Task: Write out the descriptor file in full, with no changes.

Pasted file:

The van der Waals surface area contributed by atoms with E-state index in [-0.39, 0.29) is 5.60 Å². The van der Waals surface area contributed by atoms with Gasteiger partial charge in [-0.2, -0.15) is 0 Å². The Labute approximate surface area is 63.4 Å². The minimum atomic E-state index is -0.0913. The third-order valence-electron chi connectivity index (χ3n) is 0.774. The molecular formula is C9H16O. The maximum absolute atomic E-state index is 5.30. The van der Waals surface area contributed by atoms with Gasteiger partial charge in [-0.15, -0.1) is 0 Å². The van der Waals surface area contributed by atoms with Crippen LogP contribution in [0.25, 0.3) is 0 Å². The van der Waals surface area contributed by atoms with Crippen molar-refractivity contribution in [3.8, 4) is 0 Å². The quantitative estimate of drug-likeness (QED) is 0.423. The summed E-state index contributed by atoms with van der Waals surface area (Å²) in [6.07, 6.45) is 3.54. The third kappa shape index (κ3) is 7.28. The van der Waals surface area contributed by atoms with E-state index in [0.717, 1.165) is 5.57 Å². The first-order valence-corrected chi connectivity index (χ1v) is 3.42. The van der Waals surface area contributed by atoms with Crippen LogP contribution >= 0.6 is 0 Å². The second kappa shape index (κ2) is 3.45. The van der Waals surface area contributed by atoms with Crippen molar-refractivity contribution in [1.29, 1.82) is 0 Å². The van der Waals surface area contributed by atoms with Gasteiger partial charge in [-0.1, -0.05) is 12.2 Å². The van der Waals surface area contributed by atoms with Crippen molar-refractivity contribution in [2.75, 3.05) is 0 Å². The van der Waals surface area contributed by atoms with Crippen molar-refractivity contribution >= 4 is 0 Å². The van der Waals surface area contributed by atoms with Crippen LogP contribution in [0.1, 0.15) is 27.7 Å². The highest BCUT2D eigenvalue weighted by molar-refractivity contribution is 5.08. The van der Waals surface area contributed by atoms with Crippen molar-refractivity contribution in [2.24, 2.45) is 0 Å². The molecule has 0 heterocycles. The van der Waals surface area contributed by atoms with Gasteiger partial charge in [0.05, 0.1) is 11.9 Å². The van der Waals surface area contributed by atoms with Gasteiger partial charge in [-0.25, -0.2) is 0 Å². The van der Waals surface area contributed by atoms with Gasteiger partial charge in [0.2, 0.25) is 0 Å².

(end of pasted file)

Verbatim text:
The van der Waals surface area contributed by atoms with E-state index in [-0.39, 0.29) is 5.60 Å². The van der Waals surface area contributed by atoms with Gasteiger partial charge in [-0.2, -0.15) is 0 Å². The Labute approximate surface area is 63.4 Å². The minimum atomic E-state index is -0.0913. The third-order valence-electron chi connectivity index (χ3n) is 0.774. The molecular formula is C9H16O. The maximum absolute atomic E-state index is 5.30. The van der Waals surface area contributed by atoms with Gasteiger partial charge in [-0.15, -0.1) is 0 Å². The van der Waals surface area contributed by atoms with Crippen LogP contribution in [0.25, 0.3) is 0 Å². The van der Waals surface area contributed by atoms with Crippen molar-refractivity contribution in [3.8, 4) is 0 Å². The quantitative estimate of drug-likeness (QED) is 0.423. The summed E-state index contributed by atoms with van der Waals surface area (Å²) in [6.07, 6.45) is 3.54. The third kappa shape index (κ3) is 7.28. The van der Waals surface area contributed by atoms with E-state index in [0.717, 1.165) is 5.57 Å². The first-order valence-corrected chi connectivity index (χ1v) is 3.42. The van der Waals surface area contributed by atoms with Crippen LogP contribution >= 0.6 is 0 Å². The second kappa shape index (κ2) is 3.45. The van der Waals surface area contributed by atoms with Crippen molar-refractivity contribution in [1.29, 1.82) is 0 Å². The van der Waals surface area contributed by atoms with Gasteiger partial charge in [-0.1, -0.05) is 12.2 Å². The van der Waals surface area contributed by atoms with Crippen molar-refractivity contribution in [2.75, 3.05) is 0 Å². The van der Waals surface area contributed by atoms with Crippen molar-refractivity contribution >= 4 is 0 Å². The van der Waals surface area contributed by atoms with Crippen LogP contribution in [0.1, 0.15) is 27.7 Å². The highest BCUT2D eigenvalue weighted by molar-refractivity contribution is 5.08. The van der Waals surface area contributed by atoms with Crippen molar-refractivity contribution in [2.24, 2.45) is 0 Å². The molecule has 0 heterocycles. The van der Waals surface area contributed by atoms with Gasteiger partial charge in [0.05, 0.1) is 11.9 Å². The van der Waals surface area contributed by atoms with Gasteiger partial charge in [-0.25, -0.2) is 0 Å². The van der Waals surface area contributed by atoms with Gasteiger partial charge in [0.2, 0.25) is 0 Å².